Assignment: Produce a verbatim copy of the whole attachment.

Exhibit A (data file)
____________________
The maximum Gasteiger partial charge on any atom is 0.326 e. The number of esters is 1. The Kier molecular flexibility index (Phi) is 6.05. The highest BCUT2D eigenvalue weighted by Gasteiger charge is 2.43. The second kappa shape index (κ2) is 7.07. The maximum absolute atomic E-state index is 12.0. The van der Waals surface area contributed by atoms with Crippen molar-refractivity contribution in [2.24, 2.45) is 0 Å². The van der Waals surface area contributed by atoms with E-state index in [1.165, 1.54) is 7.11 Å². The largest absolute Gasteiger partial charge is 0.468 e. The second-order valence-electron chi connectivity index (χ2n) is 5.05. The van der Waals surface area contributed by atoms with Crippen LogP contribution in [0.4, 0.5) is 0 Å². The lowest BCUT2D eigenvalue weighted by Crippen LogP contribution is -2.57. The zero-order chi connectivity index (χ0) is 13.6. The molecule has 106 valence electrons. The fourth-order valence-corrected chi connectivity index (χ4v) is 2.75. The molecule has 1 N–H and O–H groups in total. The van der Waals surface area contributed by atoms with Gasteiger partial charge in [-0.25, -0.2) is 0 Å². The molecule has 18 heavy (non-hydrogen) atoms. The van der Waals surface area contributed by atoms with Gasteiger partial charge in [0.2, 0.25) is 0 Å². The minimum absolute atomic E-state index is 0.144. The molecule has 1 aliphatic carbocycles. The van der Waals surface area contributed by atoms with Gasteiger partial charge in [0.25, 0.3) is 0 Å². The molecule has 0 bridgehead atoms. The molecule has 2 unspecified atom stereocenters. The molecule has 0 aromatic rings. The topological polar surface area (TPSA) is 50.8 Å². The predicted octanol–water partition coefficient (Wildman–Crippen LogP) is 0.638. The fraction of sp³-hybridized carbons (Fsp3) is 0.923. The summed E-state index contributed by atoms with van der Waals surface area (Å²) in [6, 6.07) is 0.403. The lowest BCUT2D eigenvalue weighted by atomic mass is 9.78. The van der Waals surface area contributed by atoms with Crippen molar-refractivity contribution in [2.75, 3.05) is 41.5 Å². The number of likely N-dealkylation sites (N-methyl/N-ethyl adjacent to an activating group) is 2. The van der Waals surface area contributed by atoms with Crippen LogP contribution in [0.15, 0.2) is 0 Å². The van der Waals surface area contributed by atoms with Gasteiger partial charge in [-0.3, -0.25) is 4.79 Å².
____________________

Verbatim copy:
The maximum Gasteiger partial charge on any atom is 0.326 e. The number of esters is 1. The Kier molecular flexibility index (Phi) is 6.05. The highest BCUT2D eigenvalue weighted by Gasteiger charge is 2.43. The second kappa shape index (κ2) is 7.07. The maximum absolute atomic E-state index is 12.0. The van der Waals surface area contributed by atoms with Crippen molar-refractivity contribution in [2.24, 2.45) is 0 Å². The van der Waals surface area contributed by atoms with E-state index in [1.165, 1.54) is 7.11 Å². The largest absolute Gasteiger partial charge is 0.468 e. The second-order valence-electron chi connectivity index (χ2n) is 5.05. The van der Waals surface area contributed by atoms with Crippen LogP contribution in [0.4, 0.5) is 0 Å². The lowest BCUT2D eigenvalue weighted by Crippen LogP contribution is -2.57. The zero-order chi connectivity index (χ0) is 13.6. The molecule has 106 valence electrons. The fourth-order valence-corrected chi connectivity index (χ4v) is 2.75. The molecule has 1 N–H and O–H groups in total. The van der Waals surface area contributed by atoms with Gasteiger partial charge in [-0.25, -0.2) is 0 Å². The molecule has 18 heavy (non-hydrogen) atoms. The van der Waals surface area contributed by atoms with Gasteiger partial charge in [0.2, 0.25) is 0 Å². The minimum absolute atomic E-state index is 0.144. The molecule has 1 aliphatic carbocycles. The van der Waals surface area contributed by atoms with Gasteiger partial charge in [0.25, 0.3) is 0 Å². The molecule has 0 bridgehead atoms. The molecule has 2 unspecified atom stereocenters. The molecule has 0 aromatic rings. The topological polar surface area (TPSA) is 50.8 Å². The predicted octanol–water partition coefficient (Wildman–Crippen LogP) is 0.638. The fraction of sp³-hybridized carbons (Fsp3) is 0.923. The summed E-state index contributed by atoms with van der Waals surface area (Å²) in [6, 6.07) is 0.403. The lowest BCUT2D eigenvalue weighted by atomic mass is 9.78. The van der Waals surface area contributed by atoms with Crippen molar-refractivity contribution in [2.75, 3.05) is 41.5 Å². The number of likely N-dealkylation sites (N-methyl/N-ethyl adjacent to an activating group) is 2. The van der Waals surface area contributed by atoms with Crippen LogP contribution in [0.15, 0.2) is 0 Å². The van der Waals surface area contributed by atoms with Gasteiger partial charge in [-0.3, -0.25) is 4.79 Å².